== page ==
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12. CHAPTER XII: MISS AMEDROZ RETURNS HOME (continued)
'And therefore you sacrificed your own feelings.' Her heart was becoming sore, and she was unable to restrain the utterance of her sarcasm.
'Just so,' said he; 'or, rather, not exactly that. I don't mean that I am sacrificed; for, of course, as I have just now said, nothing as regards myself can be more satisfactory. But yesterday should have been a solemn day to us; and as it was not'
'I thought it very solemn.'
'What I mean is that I find an excuse in remembering that I was doing what she asked me to do.'
'What she asked you to do, Fred?'
'What I had promised, I mean.'
'What you had promised? I did not hear that before.' These last words were spoken in a very low voice, but they went direct to Captain Aylmer's ears.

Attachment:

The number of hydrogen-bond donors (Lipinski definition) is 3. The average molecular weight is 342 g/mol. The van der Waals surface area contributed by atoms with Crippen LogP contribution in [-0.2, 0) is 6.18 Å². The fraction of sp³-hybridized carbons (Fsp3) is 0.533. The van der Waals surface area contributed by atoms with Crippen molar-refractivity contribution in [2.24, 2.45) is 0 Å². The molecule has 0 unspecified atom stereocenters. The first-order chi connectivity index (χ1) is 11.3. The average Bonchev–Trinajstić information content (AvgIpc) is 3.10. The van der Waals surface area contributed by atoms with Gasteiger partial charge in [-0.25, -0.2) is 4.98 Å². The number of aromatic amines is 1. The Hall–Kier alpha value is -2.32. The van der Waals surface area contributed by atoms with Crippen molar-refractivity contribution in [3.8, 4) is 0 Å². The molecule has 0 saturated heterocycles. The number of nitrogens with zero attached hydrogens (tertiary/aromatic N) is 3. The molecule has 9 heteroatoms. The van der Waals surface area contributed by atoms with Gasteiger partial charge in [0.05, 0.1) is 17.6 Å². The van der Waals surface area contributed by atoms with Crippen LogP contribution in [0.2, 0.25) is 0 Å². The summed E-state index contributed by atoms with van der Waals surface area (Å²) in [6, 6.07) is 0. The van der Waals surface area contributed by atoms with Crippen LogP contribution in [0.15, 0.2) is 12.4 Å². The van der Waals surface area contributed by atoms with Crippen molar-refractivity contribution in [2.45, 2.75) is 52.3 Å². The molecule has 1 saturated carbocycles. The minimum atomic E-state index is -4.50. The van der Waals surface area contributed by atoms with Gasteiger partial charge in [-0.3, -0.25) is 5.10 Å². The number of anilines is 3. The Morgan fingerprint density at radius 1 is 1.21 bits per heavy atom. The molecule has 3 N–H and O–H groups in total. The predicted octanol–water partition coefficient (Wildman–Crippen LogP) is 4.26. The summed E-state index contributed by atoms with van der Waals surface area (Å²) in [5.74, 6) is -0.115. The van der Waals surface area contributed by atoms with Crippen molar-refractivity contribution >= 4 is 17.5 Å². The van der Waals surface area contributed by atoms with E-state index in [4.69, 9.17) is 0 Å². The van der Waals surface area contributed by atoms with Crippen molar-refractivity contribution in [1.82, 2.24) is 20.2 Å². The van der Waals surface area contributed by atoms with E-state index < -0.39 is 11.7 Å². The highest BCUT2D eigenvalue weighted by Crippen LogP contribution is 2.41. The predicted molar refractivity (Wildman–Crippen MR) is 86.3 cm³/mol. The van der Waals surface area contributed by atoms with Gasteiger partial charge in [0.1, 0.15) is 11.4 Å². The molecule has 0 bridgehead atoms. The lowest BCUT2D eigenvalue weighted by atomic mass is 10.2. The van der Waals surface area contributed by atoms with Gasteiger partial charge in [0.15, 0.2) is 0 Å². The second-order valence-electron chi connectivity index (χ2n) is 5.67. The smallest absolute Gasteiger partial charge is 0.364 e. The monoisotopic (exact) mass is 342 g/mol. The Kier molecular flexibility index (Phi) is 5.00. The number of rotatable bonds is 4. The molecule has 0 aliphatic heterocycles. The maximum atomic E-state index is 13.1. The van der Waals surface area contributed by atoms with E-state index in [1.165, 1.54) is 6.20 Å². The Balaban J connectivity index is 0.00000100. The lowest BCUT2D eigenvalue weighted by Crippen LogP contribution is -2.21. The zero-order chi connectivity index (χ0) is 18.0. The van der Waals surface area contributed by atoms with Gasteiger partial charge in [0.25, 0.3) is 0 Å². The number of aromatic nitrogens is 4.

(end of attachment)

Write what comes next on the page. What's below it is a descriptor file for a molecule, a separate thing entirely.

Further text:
'But you have heard me declare,' he said, 'that as regards myself nothing could be more satisfactory.'
'Fred,' she said, 'listen to me for a moment. You and I engaged ourselves to each other yesterday as man and wife.'
'Of course we did.'
'Listen to me, dear Fred. In doing that there was nothing in my mind unbefitting the sadness of the day. Even in death we must think of life, and if it were well for you and me that we should be together it would surely have been but a foolish ceremony between us to have abstained from telling each other that it would be so because my aunt had died last week. But it may be, and I think it is the case, that the feelings arising from her death have made us both too precipitate.'
'I don't understand how that can be.'
'You have been anxious to keep a promise made to her, without considering sufficiently whether in doing so you would secure your own happiness; and I'
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